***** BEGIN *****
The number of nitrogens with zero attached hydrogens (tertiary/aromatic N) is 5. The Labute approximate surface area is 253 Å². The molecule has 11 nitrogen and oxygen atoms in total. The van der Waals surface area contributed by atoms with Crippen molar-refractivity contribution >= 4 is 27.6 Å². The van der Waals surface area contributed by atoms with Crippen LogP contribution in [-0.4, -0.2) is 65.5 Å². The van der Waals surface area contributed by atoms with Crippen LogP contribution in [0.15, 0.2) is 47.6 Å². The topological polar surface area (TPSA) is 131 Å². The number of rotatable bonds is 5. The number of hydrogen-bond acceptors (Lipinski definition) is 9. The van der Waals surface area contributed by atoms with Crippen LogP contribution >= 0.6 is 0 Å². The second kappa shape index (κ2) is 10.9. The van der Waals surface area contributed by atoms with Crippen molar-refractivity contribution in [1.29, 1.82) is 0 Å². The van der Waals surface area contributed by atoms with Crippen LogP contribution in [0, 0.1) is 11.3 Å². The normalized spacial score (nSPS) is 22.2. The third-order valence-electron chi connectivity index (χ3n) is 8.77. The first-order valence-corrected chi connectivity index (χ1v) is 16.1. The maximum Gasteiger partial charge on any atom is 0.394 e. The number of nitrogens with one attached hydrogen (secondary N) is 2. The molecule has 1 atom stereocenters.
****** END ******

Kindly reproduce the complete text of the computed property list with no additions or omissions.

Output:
The number of nitrogens with zero attached hydrogens (tertiary/aromatic N) is 5. The Labute approximate surface area is 253 Å². The molecule has 11 nitrogen and oxygen atoms in total. The van der Waals surface area contributed by atoms with Crippen molar-refractivity contribution >= 4 is 27.6 Å². The van der Waals surface area contributed by atoms with Crippen LogP contribution in [-0.4, -0.2) is 65.5 Å². The van der Waals surface area contributed by atoms with Crippen LogP contribution in [0.15, 0.2) is 47.6 Å². The topological polar surface area (TPSA) is 131 Å². The number of rotatable bonds is 5. The number of hydrogen-bond acceptors (Lipinski definition) is 9. The van der Waals surface area contributed by atoms with Crippen LogP contribution >= 0.6 is 0 Å². The second kappa shape index (κ2) is 10.9. The van der Waals surface area contributed by atoms with Crippen molar-refractivity contribution in [1.29, 1.82) is 0 Å². The van der Waals surface area contributed by atoms with Crippen LogP contribution in [0, 0.1) is 11.3 Å². The normalized spacial score (nSPS) is 22.2. The third-order valence-electron chi connectivity index (χ3n) is 8.77. The first-order valence-corrected chi connectivity index (χ1v) is 16.1. The maximum Gasteiger partial charge on any atom is 0.394 e. The number of nitrogens with one attached hydrogen (secondary N) is 2. The molecule has 1 atom stereocenters.